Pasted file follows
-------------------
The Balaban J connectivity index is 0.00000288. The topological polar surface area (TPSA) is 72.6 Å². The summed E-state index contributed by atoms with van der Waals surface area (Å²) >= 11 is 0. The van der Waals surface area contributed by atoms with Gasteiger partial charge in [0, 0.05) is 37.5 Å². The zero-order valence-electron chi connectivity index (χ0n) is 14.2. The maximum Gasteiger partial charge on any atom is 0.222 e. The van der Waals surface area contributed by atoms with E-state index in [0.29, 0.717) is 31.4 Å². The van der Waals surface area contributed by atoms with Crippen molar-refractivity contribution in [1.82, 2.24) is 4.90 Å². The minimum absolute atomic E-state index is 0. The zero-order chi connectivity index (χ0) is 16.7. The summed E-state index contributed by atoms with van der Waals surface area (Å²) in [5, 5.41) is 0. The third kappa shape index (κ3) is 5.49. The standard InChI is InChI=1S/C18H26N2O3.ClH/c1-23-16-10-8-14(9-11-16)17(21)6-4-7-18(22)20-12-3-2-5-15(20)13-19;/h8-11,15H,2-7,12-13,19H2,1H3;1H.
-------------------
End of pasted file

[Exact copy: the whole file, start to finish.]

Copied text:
The Balaban J connectivity index is 0.00000288. The topological polar surface area (TPSA) is 72.6 Å². The summed E-state index contributed by atoms with van der Waals surface area (Å²) >= 11 is 0. The van der Waals surface area contributed by atoms with Gasteiger partial charge in [0, 0.05) is 37.5 Å². The zero-order valence-electron chi connectivity index (χ0n) is 14.2. The maximum Gasteiger partial charge on any atom is 0.222 e. The van der Waals surface area contributed by atoms with E-state index in [0.29, 0.717) is 31.4 Å². The van der Waals surface area contributed by atoms with Crippen molar-refractivity contribution in [1.82, 2.24) is 4.90 Å². The minimum absolute atomic E-state index is 0. The zero-order chi connectivity index (χ0) is 16.7. The summed E-state index contributed by atoms with van der Waals surface area (Å²) in [5, 5.41) is 0. The third kappa shape index (κ3) is 5.49. The standard InChI is InChI=1S/C18H26N2O3.ClH/c1-23-16-10-8-14(9-11-16)17(21)6-4-7-18(22)20-12-3-2-5-15(20)13-19;/h8-11,15H,2-7,12-13,19H2,1H3;1H.